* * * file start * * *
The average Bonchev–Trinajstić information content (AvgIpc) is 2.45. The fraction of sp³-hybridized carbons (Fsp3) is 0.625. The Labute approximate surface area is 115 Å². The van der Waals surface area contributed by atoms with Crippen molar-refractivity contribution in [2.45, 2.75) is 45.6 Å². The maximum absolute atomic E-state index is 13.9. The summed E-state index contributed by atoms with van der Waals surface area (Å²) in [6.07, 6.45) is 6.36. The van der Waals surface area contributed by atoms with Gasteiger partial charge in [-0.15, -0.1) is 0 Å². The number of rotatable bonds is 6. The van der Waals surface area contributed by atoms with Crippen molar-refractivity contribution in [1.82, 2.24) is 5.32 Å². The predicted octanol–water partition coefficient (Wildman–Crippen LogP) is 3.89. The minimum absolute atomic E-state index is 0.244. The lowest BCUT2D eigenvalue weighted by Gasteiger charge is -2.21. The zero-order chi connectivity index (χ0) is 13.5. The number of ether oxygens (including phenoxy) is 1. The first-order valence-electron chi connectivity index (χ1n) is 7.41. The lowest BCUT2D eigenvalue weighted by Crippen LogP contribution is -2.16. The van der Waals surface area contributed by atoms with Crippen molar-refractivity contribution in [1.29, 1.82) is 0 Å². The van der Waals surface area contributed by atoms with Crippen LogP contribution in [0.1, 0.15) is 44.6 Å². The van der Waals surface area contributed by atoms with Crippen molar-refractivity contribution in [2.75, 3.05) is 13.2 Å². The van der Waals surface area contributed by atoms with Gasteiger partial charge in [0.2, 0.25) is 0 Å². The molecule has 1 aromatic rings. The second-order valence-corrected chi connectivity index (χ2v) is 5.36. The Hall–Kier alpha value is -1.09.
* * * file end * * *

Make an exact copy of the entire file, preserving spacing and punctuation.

The average Bonchev–Trinajstić information content (AvgIpc) is 2.45. The fraction of sp³-hybridized carbons (Fsp3) is 0.625. The Labute approximate surface area is 115 Å². The van der Waals surface area contributed by atoms with Crippen molar-refractivity contribution in [2.45, 2.75) is 45.6 Å². The maximum absolute atomic E-state index is 13.9. The summed E-state index contributed by atoms with van der Waals surface area (Å²) in [6.07, 6.45) is 6.36. The van der Waals surface area contributed by atoms with Gasteiger partial charge in [-0.15, -0.1) is 0 Å². The number of rotatable bonds is 6. The van der Waals surface area contributed by atoms with Crippen molar-refractivity contribution in [1.82, 2.24) is 5.32 Å². The predicted octanol–water partition coefficient (Wildman–Crippen LogP) is 3.89. The minimum absolute atomic E-state index is 0.244. The lowest BCUT2D eigenvalue weighted by Gasteiger charge is -2.21. The zero-order chi connectivity index (χ0) is 13.5. The number of ether oxygens (including phenoxy) is 1. The first-order valence-electron chi connectivity index (χ1n) is 7.41. The lowest BCUT2D eigenvalue weighted by Crippen LogP contribution is -2.16. The van der Waals surface area contributed by atoms with Crippen molar-refractivity contribution in [1.29, 1.82) is 0 Å². The van der Waals surface area contributed by atoms with Crippen LogP contribution in [0.1, 0.15) is 44.6 Å². The van der Waals surface area contributed by atoms with Crippen molar-refractivity contribution in [2.75, 3.05) is 13.2 Å². The van der Waals surface area contributed by atoms with Gasteiger partial charge in [0.2, 0.25) is 0 Å². The molecule has 1 aromatic rings. The second-order valence-corrected chi connectivity index (χ2v) is 5.36. The Hall–Kier alpha value is -1.09.